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Percy John Smith, Whither? Whence? Duck-Walk in France (detail), 1918, drypoint on paper. Gift of Simon and Caroline Davis, 2017 (60-014.06). On view in Printmakers at War, 1914–1918. Photo: Bernard Clark
Thursday 8 November 2018
6:30–8 pm

World War I spurred not only great works of visual art but inspiring and mournful works of verse. Mark the hundredth anniversary of the armistice with a night of poetry read by Steven Heighton, Steve Lukits and Jenny Sullivan. This event is related to the exhibition Printmakers at War, 1914–1918. Refreshments will be served.

BIOGRAPHIES

Steve Heighton, poet
Steven Heighton’s most recent books are The Nightingale Won’t Let You Sleep, a novel, and The Waking Comes Late, which won the 2016 Governor General’s Award for Poetry. His novel Afterlands has appeared in six countries, was a New York Times Book Review editors’ choice and a best-of-year choice in publications in the USA, the UK, and Canada, and is now in pre-production for film.  Heighton has been nominated for the Governor General’s Award, the Trillium Award, and Britain’s W.H. Smith Award, and he is a fiction reviewer for the New York Times Book Review.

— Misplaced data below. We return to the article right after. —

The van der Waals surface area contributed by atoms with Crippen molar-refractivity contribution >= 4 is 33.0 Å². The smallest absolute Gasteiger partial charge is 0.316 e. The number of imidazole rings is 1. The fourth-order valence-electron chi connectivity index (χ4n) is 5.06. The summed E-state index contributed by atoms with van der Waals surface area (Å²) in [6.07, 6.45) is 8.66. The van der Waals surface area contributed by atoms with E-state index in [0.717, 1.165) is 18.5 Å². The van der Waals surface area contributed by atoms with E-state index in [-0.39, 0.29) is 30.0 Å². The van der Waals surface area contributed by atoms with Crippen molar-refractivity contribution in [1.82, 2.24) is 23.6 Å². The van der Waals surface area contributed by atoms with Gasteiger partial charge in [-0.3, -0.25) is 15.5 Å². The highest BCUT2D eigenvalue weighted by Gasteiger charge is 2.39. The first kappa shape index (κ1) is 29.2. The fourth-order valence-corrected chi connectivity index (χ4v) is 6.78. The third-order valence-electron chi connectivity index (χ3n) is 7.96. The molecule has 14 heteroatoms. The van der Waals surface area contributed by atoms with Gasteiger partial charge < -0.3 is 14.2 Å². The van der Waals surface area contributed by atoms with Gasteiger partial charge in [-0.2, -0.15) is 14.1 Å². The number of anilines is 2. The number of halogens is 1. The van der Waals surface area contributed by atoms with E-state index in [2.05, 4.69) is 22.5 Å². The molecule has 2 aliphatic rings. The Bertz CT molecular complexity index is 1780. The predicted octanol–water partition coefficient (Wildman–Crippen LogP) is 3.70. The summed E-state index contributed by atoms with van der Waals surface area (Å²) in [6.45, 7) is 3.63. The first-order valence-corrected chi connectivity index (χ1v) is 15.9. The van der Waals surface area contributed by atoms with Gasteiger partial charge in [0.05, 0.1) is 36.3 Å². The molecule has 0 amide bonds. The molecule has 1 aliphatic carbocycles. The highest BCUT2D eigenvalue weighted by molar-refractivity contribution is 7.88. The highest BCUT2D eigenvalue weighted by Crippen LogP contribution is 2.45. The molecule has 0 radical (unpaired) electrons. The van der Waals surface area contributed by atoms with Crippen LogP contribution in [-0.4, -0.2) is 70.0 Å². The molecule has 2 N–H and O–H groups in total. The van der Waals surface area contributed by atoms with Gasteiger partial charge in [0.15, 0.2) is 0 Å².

Steve Lukits, Associate Professor of English, Royal Military College
Steve Lukits teaches Romantic Poetry and War Literature in the English Department at the Royal Military College of Canada. He has participated in several RMC battlefield tours to the battlefields and war cemeteries in France, Belgium, and Italy.

 Jenny Sullivan, MA candidate in English, Queen’s University

Jenny Sullivan is a PhD student in English Literature at Queen’s University, after completing her Masters in Literature at Queen’s and her Bachelor of Arts at Trent University. Her area of research focus is the Romantic period, but she is also passionate about literature of WWI and the poetry of mourning. In addition to her academic work, Jenny writes novels, short stories, poetry and non-fiction, some of which you can find on her website at jensul.ca.